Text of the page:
Getting the style right

in #gamedev2 years ago (edited)


   Hi, guys. To ship the project, developers always have to overcome many challenges. To get it to the point where they’re proud of it, they have to deal with even more of them on top with existing ones.

   Today I want to talk about it.

   So, let me introduce you R. Surt, the main developer and driving force behind the game, who is responsible for code, sound, graphics and story of Das Geisterschiff. That’s quite a lot, huh, but we 2 are the only developers of this game.

   Surt R: One of the biggest challenges for Das Geisterschiff was getting the right graphics style for the game, which had to imitate a scanner attached to the mechanical combat suit.

    At the same time it had to:
   — stand out from the crowd
   — be easy to work with for a non-artist (i.e. myself)
   — be suitable for low-end rigs

    Meeting each of these goals was important and mandatory.


   This style was dropped in mid-2017 for several reasons. Edge detection and isoline effects were too expensive, which conflicted with the third goal of the project. The control over the final appearance was limited too, so at times it took hours of balancing to get the mesh edges just right. Not to mention that dancing around the issues that edge detection brought to the table got tiring pretty fast.


    Pixel art was never considered — it's very common, it's taking a lot of time and frankly, my attempts looked like shit. Investing a year+ of free time into this was impractical since it would distract me from programming, a more important skill for game development (and my weak spot at that time). Textured 3D wasn't even considered for the same reasons.

    Untextured low poly with modern bells & whistles style was considered, but dismissed pretty quickly — it felt kinda off. Lights and shadows would conflict with the ideas behind the style and slow things down — either it would make low-end rigs struggle with the game, either it would take a lot of time to bake the lighting and make it look right.

    One of the main references for the gfx style was Carmine, the main source of inspiration for my project. So in 2017, I decided to postpone the release and take time to find and implement a new style that would work better both from the artistic and technical side. Besides, I have to admit: the codebase was a big and buggy mess and something had to be done about it. If it was released in 2017, it would be a disaster.


    So I started playing around with low-level GL library in Unity while rewriting and refactoring the game code, and this eventually led to the current style. While it's not perfect on the technical side (apparently GL stuff is a CPU hog in Unity, which I don't remember from my early tests), it works well. While I've only recently got comfortable with this style, I can block out and finish a small segment of the game in a matter of days. Right now the game runs at 50-100 fps on a cheap laptop from 2010 and I have full control over the appearance.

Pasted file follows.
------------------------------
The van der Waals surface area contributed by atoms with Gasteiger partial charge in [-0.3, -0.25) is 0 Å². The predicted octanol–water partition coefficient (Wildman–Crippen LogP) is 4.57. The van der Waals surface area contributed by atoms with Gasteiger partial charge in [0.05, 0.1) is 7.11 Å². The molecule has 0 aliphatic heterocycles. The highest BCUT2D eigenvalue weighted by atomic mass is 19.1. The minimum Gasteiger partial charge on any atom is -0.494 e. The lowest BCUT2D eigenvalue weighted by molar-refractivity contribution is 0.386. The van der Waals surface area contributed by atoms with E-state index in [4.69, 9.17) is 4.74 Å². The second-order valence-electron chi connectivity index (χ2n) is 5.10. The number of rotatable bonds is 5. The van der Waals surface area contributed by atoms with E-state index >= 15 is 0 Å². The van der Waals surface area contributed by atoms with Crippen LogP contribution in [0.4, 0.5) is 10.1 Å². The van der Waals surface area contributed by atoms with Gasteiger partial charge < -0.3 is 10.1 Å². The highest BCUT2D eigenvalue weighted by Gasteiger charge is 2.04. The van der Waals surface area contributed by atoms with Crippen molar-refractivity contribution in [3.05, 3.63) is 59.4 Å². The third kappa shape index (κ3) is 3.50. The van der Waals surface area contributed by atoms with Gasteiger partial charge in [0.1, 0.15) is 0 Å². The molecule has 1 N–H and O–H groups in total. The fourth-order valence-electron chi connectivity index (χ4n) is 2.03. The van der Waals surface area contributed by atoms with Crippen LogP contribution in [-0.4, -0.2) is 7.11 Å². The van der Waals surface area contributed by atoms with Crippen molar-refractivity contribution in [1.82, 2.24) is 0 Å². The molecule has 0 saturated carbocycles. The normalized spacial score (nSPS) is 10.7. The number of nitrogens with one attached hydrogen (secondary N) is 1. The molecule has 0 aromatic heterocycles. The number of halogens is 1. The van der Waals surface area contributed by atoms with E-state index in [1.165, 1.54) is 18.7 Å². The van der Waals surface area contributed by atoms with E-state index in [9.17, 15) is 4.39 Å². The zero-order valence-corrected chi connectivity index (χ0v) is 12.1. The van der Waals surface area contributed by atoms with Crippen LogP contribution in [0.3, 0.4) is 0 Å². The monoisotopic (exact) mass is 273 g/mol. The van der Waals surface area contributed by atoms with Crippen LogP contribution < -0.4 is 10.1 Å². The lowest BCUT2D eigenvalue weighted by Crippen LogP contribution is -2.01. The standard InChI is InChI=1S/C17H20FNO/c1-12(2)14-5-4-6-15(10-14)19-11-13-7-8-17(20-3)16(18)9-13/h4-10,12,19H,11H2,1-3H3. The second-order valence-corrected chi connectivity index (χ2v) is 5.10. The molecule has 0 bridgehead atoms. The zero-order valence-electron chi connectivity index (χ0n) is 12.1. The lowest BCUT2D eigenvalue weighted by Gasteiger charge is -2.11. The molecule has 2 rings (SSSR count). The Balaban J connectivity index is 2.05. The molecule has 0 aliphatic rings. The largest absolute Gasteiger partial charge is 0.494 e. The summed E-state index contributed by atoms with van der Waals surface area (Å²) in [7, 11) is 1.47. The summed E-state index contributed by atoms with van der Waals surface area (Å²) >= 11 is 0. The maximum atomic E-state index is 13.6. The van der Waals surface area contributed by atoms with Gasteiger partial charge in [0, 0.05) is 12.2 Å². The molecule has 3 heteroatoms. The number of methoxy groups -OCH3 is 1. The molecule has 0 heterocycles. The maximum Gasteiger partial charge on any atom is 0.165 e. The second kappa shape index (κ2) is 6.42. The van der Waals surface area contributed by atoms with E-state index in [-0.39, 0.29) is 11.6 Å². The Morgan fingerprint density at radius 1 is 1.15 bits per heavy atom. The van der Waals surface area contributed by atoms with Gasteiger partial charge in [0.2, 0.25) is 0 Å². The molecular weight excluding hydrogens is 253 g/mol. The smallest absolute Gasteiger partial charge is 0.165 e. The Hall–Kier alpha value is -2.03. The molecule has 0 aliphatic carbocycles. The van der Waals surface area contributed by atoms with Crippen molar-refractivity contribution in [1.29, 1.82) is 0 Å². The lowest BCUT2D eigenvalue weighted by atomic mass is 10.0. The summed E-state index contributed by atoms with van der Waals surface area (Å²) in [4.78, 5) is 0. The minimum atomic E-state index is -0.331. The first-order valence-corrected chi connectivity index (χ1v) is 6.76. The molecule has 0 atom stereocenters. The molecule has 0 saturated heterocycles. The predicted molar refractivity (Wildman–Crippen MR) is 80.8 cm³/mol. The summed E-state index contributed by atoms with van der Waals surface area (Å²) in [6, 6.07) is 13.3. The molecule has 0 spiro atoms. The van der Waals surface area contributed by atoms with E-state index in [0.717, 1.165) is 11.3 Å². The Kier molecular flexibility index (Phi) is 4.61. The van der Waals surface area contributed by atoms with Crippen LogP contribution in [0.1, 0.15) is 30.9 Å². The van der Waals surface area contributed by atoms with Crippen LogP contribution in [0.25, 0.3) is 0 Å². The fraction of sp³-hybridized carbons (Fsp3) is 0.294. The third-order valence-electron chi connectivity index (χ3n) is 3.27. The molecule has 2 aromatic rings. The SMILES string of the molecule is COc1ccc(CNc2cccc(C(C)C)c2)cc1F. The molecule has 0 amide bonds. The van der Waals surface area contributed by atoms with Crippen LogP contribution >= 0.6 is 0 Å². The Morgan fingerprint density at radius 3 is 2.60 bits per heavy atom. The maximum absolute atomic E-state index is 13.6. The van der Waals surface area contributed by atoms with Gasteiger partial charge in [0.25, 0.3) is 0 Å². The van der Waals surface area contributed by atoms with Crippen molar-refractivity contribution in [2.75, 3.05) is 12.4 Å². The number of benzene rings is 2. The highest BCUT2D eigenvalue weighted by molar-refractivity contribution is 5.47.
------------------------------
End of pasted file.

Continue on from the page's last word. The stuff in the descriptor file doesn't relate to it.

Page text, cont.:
Optimization was fun too — there were more pitfalls than I imagined. Writing custom editors was another challenge, but it was necessary — even simple textures have roughly 100+ vertexes. Now imagine assigning 200 vertexes by inputting the values by hand and then trying to tweak this mess. Unfortunately, I had to break the levels into smaller parts to make them manageable with my current hardware, but since the loading times are very short that's not much of a problem.


    The bottom line — it was worth it, the race towards the release is almost finished, and I hope more game developers will get happy endings like this. While one could just make a mess and dump it on Steam, I'd like to treat this project as a packaged product that (hopefully) won't have to be updated after the release.

   Was this article good or not, what do you think?
    Also, ask your questions, I'd like to answer them. Or maybe suggest some ideas on what to write in the next article.
    FYI our twitter is here:


i love the art style. it's very technical. it's fascinating how you're experimenting with the gl library. for me i get attached to games that disclose more info. i enjoy learning about how they're built and who the developers are. the more personal it gets the better. that's just me. so i enjoyed this article. one thing i wouldn't agree is that most games end up going through many updates even after release and continue to evolve. anyways, with some more polishing i think this can really be a legit game. not like the garbage that gets dumped on steam.

Thank you for your opinion!
About the updates for the game — we believe that we need to get the quality of the base game right and deliver the best possible game that only needs bugfixes if there are any bugs left. This is not a roguelike or a simulation game with many complex mechanics, so it's not too hard to pull this off.

We've received a lot of feedback and got a lot of new ideas during the development, but some of them are already too late to implement without reworking an important part of the codebase — for example, the green color scheme. But we can take this feedback into account if we make another game with this graphics style.